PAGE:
Family: Janet Christie’s Mum’s the Word

PIC PHIL WILKINSON.TSPL / JOHNSTON PRESS''JANET CHRISTIE ,  MAGAZINE WRITER
PIC PHIL WILKINSON.TSPL / JOHNSTON PRESS''JANET CHRISTIE , MAGAZINE WRITER
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Why parenting can be a scarring experience

“Handbrake. Handbrake,” says Middle Child, the one with the driving licence, every time I pull up at a junction.

“I’m about to go!” I keep telling him, but put it on anyway, even though we’re going uphill and I keep missing my opportunity for a quick getaway when the lights change. Sigh.

“Bad driving habit, that, riding the clutch,” he says, from the backseat. “We’re drinking up petrol if you do that. No wonder I keep having to fill it up. Expensive. And it’s bad for the environment.”

“Yes, you’re right,” I say, gritting my teeth. And breathing. We don’t want any bickering in the car. Especially since I’m the one that winds up red and shouty while they laugh.

So we’re paused at the lights again and I glance over at Eldest (who is happy to be driven and never comments on my driving, an ideal if constant passenger). I’m doing one of my almost unconscious offspring body scans, checking for new tatts, piercings, bruises, anything untoward that I should know about. (Hmm, piercings, even thinking about it takes me from zero to raging in the time it takes for the lights to change. Youngest’s Koh-i-Noor belly ring is giving her grief again. Please Nicola, when you’ve a moment, can you change the law so that BOTH parents’ written consent is required for under 16s to get a piercing. Just saying, grrrrrr.) Anyway, nothing to report on Eldest, so my rage returns to idling, and my gaze rests on historic sites.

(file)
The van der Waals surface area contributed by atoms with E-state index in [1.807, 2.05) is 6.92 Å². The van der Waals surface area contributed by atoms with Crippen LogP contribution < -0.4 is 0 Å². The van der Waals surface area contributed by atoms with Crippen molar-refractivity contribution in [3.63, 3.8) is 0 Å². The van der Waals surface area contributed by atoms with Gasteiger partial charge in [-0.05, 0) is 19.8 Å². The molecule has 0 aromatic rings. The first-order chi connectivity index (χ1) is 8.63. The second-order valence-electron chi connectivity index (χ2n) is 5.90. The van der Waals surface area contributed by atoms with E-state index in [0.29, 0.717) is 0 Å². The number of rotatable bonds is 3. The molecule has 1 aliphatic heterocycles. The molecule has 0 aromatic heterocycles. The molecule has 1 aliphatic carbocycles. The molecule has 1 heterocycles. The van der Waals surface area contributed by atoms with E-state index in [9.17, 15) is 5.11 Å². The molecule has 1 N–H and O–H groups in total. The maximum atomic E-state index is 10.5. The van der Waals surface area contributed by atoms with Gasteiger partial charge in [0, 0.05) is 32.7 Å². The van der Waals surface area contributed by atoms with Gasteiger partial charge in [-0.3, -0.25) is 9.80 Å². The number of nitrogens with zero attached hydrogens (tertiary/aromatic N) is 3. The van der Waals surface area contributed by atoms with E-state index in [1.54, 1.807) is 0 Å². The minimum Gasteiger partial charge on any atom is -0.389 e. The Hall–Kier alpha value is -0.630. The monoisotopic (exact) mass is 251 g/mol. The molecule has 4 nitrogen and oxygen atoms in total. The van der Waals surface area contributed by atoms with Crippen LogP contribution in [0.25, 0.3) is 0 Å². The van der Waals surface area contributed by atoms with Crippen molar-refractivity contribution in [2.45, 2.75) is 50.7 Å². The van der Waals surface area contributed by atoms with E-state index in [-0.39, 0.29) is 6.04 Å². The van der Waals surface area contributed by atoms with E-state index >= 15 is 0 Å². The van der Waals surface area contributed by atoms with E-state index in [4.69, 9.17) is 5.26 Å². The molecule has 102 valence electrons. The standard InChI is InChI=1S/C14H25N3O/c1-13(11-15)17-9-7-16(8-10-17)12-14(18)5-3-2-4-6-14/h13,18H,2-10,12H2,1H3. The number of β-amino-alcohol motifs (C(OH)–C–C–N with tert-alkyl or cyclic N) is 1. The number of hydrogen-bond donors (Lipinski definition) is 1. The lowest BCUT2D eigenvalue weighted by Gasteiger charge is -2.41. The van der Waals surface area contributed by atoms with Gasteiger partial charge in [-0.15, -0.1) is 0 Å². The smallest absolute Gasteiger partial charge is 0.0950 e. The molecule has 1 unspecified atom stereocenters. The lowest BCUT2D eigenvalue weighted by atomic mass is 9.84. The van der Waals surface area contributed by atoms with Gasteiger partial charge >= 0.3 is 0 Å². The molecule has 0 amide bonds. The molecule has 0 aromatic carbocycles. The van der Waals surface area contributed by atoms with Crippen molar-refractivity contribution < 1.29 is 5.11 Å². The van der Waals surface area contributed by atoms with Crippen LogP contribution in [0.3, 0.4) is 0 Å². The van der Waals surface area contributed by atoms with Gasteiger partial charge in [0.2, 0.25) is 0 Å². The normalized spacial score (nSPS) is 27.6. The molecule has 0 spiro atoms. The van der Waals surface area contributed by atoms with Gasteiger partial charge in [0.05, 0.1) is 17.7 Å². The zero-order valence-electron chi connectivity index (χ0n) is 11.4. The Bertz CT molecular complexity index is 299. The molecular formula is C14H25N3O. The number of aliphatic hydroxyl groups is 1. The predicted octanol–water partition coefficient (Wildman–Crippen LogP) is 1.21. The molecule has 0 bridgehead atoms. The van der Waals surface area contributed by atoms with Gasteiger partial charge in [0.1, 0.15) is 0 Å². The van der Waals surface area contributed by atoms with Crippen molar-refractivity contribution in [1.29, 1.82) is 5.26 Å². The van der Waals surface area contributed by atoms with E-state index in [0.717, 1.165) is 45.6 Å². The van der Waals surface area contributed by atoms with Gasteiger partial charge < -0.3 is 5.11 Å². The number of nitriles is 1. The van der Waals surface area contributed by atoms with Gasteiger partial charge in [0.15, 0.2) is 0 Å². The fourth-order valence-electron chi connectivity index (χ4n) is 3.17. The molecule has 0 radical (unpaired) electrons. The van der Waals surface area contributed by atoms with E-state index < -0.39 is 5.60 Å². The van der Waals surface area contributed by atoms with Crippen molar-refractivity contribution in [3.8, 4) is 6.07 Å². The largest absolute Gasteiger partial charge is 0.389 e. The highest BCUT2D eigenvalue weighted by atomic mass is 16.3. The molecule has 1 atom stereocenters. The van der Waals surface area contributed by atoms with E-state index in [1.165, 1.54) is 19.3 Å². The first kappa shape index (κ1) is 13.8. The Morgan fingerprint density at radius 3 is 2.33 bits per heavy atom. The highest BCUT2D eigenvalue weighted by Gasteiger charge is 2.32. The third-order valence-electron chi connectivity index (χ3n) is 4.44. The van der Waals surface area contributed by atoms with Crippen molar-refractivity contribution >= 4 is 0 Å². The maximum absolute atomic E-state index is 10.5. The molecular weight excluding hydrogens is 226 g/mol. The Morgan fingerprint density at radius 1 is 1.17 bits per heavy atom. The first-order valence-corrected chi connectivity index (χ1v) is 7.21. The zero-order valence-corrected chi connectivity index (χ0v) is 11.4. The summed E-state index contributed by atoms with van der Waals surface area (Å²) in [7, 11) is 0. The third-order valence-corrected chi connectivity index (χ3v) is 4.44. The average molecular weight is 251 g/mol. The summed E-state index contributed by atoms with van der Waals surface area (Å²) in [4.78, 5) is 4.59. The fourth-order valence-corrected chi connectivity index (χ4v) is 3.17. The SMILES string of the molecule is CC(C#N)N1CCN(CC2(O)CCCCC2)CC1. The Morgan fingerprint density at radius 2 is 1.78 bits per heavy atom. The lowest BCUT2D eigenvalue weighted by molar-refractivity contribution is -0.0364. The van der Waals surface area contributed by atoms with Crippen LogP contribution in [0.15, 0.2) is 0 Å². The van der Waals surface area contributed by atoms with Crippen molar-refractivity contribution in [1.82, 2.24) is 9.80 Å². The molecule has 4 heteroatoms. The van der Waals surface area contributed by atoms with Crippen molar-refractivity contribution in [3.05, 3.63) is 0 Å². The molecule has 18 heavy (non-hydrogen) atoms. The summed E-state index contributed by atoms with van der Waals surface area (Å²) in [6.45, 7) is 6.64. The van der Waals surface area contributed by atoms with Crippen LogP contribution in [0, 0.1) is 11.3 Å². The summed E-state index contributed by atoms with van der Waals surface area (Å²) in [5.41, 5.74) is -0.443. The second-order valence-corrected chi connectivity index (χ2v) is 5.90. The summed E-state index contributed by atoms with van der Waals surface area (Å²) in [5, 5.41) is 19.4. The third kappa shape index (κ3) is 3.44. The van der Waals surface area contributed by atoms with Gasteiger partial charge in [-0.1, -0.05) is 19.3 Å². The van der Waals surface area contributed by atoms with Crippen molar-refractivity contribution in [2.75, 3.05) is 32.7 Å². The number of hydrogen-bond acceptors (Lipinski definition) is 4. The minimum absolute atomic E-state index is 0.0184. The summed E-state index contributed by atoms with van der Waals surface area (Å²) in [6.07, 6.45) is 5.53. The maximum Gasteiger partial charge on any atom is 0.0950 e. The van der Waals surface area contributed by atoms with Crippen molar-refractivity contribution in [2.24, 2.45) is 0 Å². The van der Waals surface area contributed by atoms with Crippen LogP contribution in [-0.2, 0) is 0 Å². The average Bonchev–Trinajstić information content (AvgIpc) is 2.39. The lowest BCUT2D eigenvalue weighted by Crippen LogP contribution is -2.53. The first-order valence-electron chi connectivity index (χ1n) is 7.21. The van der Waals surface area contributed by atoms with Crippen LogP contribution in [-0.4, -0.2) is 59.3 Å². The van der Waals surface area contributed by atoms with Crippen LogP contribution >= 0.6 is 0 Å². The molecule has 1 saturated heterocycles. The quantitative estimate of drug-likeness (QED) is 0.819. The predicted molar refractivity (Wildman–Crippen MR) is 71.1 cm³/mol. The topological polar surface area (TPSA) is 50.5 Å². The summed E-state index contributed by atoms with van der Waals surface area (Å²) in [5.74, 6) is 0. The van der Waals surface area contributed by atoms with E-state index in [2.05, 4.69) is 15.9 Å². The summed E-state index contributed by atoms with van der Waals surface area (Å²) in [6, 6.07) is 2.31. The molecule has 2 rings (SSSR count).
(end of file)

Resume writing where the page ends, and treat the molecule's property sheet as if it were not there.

“That scar on your eye, was that a chicken pox?” I ask.

“No! That was him!”

Aw no. Here we go.

“What? What?” says the Backseat Driver.

“That time you punched my eye. You only got that punch in because I wasn’t looking.”

“Ha. ha. I know, I timed it perfectly.”

“Who punches someone when they’re not looking?” says Eldest.

“The opportunist.”

“Quiet!” I shout. “Anyway you’d burst his lip!”

“Yeah,” says Backseat. “For nothing.”

“It wasn’t nothing!”

“A pair of boxers,” I shout. “Years ago!”

“It was socks,” says Middle. “If it had been boxers it would have been fair enough.”

“Yeah,” says Eldest. “Hey, that was our last fight bro.” They smile and sigh.

They’re laughing, I’m red and shouty, but at least I’ve stopped thinking about piercings. n